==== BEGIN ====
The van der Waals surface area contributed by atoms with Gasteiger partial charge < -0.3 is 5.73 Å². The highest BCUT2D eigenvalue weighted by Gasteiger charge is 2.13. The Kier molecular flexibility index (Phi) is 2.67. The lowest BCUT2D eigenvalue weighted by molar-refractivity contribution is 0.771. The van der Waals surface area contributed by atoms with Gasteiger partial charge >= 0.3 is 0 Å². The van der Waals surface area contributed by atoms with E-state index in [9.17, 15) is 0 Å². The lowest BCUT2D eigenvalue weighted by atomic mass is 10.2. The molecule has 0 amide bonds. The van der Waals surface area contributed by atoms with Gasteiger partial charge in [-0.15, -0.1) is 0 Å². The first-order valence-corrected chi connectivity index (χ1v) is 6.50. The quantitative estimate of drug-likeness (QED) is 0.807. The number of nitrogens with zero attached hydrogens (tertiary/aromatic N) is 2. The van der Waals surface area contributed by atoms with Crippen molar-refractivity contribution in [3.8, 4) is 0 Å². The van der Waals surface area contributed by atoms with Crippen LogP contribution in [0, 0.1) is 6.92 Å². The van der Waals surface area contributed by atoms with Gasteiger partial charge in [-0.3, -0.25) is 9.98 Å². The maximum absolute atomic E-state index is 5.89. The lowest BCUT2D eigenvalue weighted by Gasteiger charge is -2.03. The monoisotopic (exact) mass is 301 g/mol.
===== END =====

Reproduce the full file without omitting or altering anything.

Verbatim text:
The van der Waals surface area contributed by atoms with Gasteiger partial charge < -0.3 is 5.73 Å². The highest BCUT2D eigenvalue weighted by Gasteiger charge is 2.13. The Kier molecular flexibility index (Phi) is 2.67. The lowest BCUT2D eigenvalue weighted by molar-refractivity contribution is 0.771. The van der Waals surface area contributed by atoms with Gasteiger partial charge >= 0.3 is 0 Å². The van der Waals surface area contributed by atoms with E-state index in [9.17, 15) is 0 Å². The lowest BCUT2D eigenvalue weighted by atomic mass is 10.2. The molecule has 0 amide bonds. The van der Waals surface area contributed by atoms with Gasteiger partial charge in [-0.15, -0.1) is 0 Å². The first-order valence-corrected chi connectivity index (χ1v) is 6.50. The quantitative estimate of drug-likeness (QED) is 0.807. The number of nitrogens with zero attached hydrogens (tertiary/aromatic N) is 2. The van der Waals surface area contributed by atoms with Crippen molar-refractivity contribution in [3.8, 4) is 0 Å². The van der Waals surface area contributed by atoms with Crippen LogP contribution in [0, 0.1) is 6.92 Å². The van der Waals surface area contributed by atoms with Gasteiger partial charge in [-0.3, -0.25) is 9.98 Å². The maximum absolute atomic E-state index is 5.89. The lowest BCUT2D eigenvalue weighted by Gasteiger charge is -2.03. The monoisotopic (exact) mass is 301 g/mol.